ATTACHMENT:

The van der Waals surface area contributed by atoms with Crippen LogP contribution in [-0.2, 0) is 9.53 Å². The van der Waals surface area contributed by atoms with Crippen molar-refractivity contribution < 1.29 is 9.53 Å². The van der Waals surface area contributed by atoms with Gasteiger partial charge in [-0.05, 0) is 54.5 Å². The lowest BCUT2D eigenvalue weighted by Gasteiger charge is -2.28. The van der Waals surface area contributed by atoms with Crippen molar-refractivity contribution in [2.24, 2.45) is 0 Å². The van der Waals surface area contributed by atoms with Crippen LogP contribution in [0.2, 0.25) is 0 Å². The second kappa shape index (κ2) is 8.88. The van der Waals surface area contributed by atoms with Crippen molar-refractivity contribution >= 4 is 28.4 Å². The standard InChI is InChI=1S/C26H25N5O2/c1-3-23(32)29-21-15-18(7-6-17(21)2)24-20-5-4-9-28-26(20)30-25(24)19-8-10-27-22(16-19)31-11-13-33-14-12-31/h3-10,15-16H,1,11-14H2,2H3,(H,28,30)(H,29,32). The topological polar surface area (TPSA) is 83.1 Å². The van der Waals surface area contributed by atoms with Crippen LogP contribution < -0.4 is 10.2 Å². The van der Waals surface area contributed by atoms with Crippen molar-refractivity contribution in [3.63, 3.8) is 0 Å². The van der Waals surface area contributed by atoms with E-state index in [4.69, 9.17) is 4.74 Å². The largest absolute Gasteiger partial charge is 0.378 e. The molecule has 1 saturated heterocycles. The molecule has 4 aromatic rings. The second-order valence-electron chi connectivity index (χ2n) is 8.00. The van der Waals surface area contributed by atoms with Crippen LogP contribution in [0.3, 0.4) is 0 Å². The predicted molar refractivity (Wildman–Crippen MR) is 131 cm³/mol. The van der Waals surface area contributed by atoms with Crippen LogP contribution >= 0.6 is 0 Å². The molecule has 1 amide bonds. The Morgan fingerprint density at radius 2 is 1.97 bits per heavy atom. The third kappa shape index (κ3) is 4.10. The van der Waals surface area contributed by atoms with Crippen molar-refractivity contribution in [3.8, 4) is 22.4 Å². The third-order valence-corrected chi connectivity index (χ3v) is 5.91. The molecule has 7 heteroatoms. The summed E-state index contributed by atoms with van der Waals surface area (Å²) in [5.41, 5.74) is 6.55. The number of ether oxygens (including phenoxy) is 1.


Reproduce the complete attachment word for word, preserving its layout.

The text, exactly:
The van der Waals surface area contributed by atoms with Crippen LogP contribution in [-0.2, 0) is 9.53 Å². The van der Waals surface area contributed by atoms with Crippen molar-refractivity contribution < 1.29 is 9.53 Å². The van der Waals surface area contributed by atoms with Gasteiger partial charge in [-0.05, 0) is 54.5 Å². The lowest BCUT2D eigenvalue weighted by Gasteiger charge is -2.28. The van der Waals surface area contributed by atoms with Crippen molar-refractivity contribution in [2.24, 2.45) is 0 Å². The van der Waals surface area contributed by atoms with Crippen LogP contribution in [0.2, 0.25) is 0 Å². The second kappa shape index (κ2) is 8.88. The van der Waals surface area contributed by atoms with Crippen molar-refractivity contribution >= 4 is 28.4 Å². The standard InChI is InChI=1S/C26H25N5O2/c1-3-23(32)29-21-15-18(7-6-17(21)2)24-20-5-4-9-28-26(20)30-25(24)19-8-10-27-22(16-19)31-11-13-33-14-12-31/h3-10,15-16H,1,11-14H2,2H3,(H,28,30)(H,29,32). The topological polar surface area (TPSA) is 83.1 Å². The van der Waals surface area contributed by atoms with Crippen LogP contribution < -0.4 is 10.2 Å². The van der Waals surface area contributed by atoms with Crippen molar-refractivity contribution in [3.63, 3.8) is 0 Å². The van der Waals surface area contributed by atoms with E-state index in [4.69, 9.17) is 4.74 Å². The largest absolute Gasteiger partial charge is 0.378 e. The molecule has 1 saturated heterocycles. The molecule has 4 aromatic rings. The second-order valence-electron chi connectivity index (χ2n) is 8.00. The van der Waals surface area contributed by atoms with Crippen LogP contribution in [0.3, 0.4) is 0 Å². The predicted molar refractivity (Wildman–Crippen MR) is 131 cm³/mol. The van der Waals surface area contributed by atoms with Crippen LogP contribution >= 0.6 is 0 Å². The molecule has 1 amide bonds. The Morgan fingerprint density at radius 2 is 1.97 bits per heavy atom. The third kappa shape index (κ3) is 4.10. The van der Waals surface area contributed by atoms with Crippen molar-refractivity contribution in [3.8, 4) is 22.4 Å². The third-order valence-corrected chi connectivity index (χ3v) is 5.91. The molecule has 7 heteroatoms. The summed E-state index contributed by atoms with van der Waals surface area (Å²) in [5.41, 5.74) is 6.55. The number of ether oxygens (including phenoxy) is 1.